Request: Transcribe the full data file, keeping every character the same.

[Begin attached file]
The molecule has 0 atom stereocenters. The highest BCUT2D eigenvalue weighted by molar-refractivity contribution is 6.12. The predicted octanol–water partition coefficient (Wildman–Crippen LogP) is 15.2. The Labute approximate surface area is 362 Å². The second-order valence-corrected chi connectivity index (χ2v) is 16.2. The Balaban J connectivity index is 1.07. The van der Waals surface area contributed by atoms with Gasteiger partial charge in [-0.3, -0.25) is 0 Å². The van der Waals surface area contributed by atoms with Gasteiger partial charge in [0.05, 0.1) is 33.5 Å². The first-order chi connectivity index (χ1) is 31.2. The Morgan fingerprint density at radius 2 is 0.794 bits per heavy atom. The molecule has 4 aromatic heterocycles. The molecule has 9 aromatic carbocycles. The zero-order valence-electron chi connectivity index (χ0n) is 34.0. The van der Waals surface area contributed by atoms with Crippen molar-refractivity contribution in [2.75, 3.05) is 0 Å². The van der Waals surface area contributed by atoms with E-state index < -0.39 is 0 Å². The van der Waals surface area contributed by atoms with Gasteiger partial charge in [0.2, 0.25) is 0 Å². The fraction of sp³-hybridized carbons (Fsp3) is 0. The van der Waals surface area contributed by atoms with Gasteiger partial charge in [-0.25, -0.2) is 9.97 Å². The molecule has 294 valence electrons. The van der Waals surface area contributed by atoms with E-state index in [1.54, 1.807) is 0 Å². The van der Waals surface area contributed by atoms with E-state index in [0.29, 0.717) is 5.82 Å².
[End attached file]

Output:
The molecule has 0 atom stereocenters. The highest BCUT2D eigenvalue weighted by molar-refractivity contribution is 6.12. The predicted octanol–water partition coefficient (Wildman–Crippen LogP) is 15.2. The Labute approximate surface area is 362 Å². The second-order valence-corrected chi connectivity index (χ2v) is 16.2. The Balaban J connectivity index is 1.07. The van der Waals surface area contributed by atoms with Gasteiger partial charge in [-0.3, -0.25) is 0 Å². The van der Waals surface area contributed by atoms with Gasteiger partial charge in [0.05, 0.1) is 33.5 Å². The first-order chi connectivity index (χ1) is 31.2. The Morgan fingerprint density at radius 2 is 0.794 bits per heavy atom. The molecule has 4 aromatic heterocycles. The molecule has 9 aromatic carbocycles. The zero-order valence-electron chi connectivity index (χ0n) is 34.0. The van der Waals surface area contributed by atoms with Crippen molar-refractivity contribution in [2.75, 3.05) is 0 Å². The van der Waals surface area contributed by atoms with E-state index < -0.39 is 0 Å². The van der Waals surface area contributed by atoms with Gasteiger partial charge in [0.2, 0.25) is 0 Å². The fraction of sp³-hybridized carbons (Fsp3) is 0. The van der Waals surface area contributed by atoms with Gasteiger partial charge in [-0.25, -0.2) is 9.97 Å². The molecule has 294 valence electrons. The van der Waals surface area contributed by atoms with E-state index in [1.54, 1.807) is 0 Å². The van der Waals surface area contributed by atoms with E-state index in [0.29, 0.717) is 5.82 Å².